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Relationships can be a tangled web as people sort through their past, their present, and their potential future. I think life used to be simpler and that’s why it was easier to discover the inner ticking of a date or potential life partner. In the past, people stayed closer to home and family ties were visible. There were fewer divorces, although I’m sure there were more unhappy couples. It seemed that people came with less baggage than many today. And so the following analogies for those of you in the dating market serve as a guide in determining the direction a relationship might take.

The first date arrives with a backpack. His life consists of a bit of uncertainty. His education is complete; his resume is in order. The respective families are friendly, stable, and although one sister is divorced and one brother is raising three children by three wives alone, mutual respect abounds. It’s a bit weird with bed bugs; she’s nervous about a long-term commitment, but overall, the mutual value is strong and evident. A backpack of problems can be examined and remedied. Proceed.

Number two waits in the alcoves with a night truck in hand. Your current job is one of dissatisfaction, but there are a couple of better opportunities available. His mother has been ill for several months. As her devoted son they spend hours with her and the tragedy of death and mourning looms. The families are a bit spread out but meet often, or at least keep in touch by phone or email. She had a difficult breakup a few months ago and harbors some trust issues, while he has never entered a serious relationship for fear of a breakup. Although the overnight truck is quite tight, there is some wiggle room and the load can be easily transported most of the time. Progress.

The third dating possibility peeks around the corner head first, foot second, and finally a full front reveals a large suitcase in one hand (thankfully not two!). A couple of items, a tie and a t-shirt, have been partially moved in and out of the travel bag, but appear to be salvageable. He recently left a nasty relationship where the ex was clingy and demanding. They had started out happy and having faith in each other, but the relationship had disintegrated into outbursts of anger and bitterness. He is relieved and believes that he is ready for something, someone new. She, too, is on the mend, but more from too much alcohol than a relationship. A glass of wine after work has morphed into a bottle, at first only on Friday or Saturday, then several days a week. Her parents’ divorce, the stress of a demanding boss at a dead end job, and some credit card debt add to her problems. But her advice helps and good friends help, and her strength to stop drinking and further her education to help her find a happy work environment has set her on a semi-positive path. Her brother complains and blames; her sisters interfere with too much advice. Open, honest conversation provides comfort and a sense that “This could be the one!” The problems are great but not insurmountable; the support of friends is present both in moments and in difficult situations. She proceeds cautiously.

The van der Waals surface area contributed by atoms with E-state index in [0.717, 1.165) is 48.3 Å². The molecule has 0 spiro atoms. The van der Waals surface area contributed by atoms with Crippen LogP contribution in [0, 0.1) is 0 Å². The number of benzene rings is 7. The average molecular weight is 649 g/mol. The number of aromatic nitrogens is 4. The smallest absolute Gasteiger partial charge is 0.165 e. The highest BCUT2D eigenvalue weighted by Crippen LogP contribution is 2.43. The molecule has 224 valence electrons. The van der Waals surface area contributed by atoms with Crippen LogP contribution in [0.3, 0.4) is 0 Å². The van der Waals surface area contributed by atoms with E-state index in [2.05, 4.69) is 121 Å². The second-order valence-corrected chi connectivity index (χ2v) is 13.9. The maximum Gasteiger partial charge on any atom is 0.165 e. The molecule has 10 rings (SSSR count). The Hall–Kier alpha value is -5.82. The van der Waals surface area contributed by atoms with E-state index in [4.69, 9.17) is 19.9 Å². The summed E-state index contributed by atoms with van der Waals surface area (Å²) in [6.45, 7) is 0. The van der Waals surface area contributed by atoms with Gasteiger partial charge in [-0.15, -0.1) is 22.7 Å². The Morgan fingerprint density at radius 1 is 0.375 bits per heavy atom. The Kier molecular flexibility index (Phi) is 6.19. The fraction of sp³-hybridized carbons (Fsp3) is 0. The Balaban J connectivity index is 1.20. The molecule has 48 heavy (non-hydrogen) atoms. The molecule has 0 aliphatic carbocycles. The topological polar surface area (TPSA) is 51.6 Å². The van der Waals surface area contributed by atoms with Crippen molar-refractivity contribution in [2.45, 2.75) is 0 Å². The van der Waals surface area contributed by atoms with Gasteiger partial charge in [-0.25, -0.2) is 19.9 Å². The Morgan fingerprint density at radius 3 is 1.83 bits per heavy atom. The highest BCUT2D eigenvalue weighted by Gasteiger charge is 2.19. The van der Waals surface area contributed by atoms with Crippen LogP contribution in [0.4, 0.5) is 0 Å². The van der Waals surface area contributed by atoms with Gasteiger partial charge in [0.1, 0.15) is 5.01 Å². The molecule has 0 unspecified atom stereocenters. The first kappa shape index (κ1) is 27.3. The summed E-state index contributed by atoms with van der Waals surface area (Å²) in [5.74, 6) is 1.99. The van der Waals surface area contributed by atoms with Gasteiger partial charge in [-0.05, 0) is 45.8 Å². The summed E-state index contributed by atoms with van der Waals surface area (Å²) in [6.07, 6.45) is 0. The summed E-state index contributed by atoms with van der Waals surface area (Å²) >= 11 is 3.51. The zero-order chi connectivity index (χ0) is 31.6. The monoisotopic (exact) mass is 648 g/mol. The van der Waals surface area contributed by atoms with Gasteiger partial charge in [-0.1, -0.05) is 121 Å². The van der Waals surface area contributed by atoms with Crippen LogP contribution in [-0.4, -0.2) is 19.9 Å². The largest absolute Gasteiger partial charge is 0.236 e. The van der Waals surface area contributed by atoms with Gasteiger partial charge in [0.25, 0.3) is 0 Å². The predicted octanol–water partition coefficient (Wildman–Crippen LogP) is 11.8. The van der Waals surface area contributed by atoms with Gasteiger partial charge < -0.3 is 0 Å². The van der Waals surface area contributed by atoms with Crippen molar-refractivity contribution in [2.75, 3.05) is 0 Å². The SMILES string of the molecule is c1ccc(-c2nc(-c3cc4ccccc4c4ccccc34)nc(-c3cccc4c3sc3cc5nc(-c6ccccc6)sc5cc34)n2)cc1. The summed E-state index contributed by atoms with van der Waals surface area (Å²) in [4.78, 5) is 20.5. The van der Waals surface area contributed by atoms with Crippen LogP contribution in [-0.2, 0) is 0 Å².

After years of trashy experiences, lousy dates, monstrous dunks, a new option emerges. Distant friends from high school through mutual friends and situations, the relationship begins while reliving the “good old days” of the past. She has dated several and they all seemed, in the end, cruel and abusive and better left behind than pursued. She is not happy with her job and with her life in general, but she survives and day by day her perspective improves. She has a cheating, jealous ex who calls and texts ten, twenty, a hundred times a day (if not more). The divorce is pending, but her missed court dates, threats, and the poison she spits have kept her dragging on, for years. The children are scrambled between the two. She wants full custody of all three since she has a stable, well-paying job. She also wants full custody of all three, and she especially enjoys the social benefits that come with it. Minor drug use is a common thread in the new relationship, but she rarely interrupts work responsibilities.

They love dining out and kicking back with a few drinks, but too much of either has led to weight problems and added bills. She faces impending surgery with poor insurance to pay for it; mountains of credit card debt bury her. But they laugh often, they fight a little and they fill an empty space that each one possesses. Issues? Yeah, but they come across as solvent and surviving most of the time… well, sometimes. A backpack of problems does not describe this relationship, as there are too many twists and turns. A suitcase and a suitcase also do not adequately represent this situation. A hint of “This is wrong” and a jingle of “Too many, too much” bring laughter, but a wish for happiness drowns out the din of trouble. Until one day, when all the angles and perspectives, inconveniences and complications are brought front and center in one grand living room appearance: the steamer trunk! Battered and worn, abused and misused, it bulges to the point of breaking. The messy divorce will never go away, her job is a no-go situation, and the arguments have escalated as the love has degenerated. A steam chest is too much to handle. Turn, shoot and run.

And so, as you enter into that new relationship, as you discuss past, present, and potential future, weigh all sides, surfaces, aspects, and segments. Does trouble fill a backpack, briefcase, suitcase, or steamer trunk? Are the problems solvable, fixable, doable, or just impossible misery? The first three bring hope. But if it’s a disaster steamer, it’s time to turn around and run.

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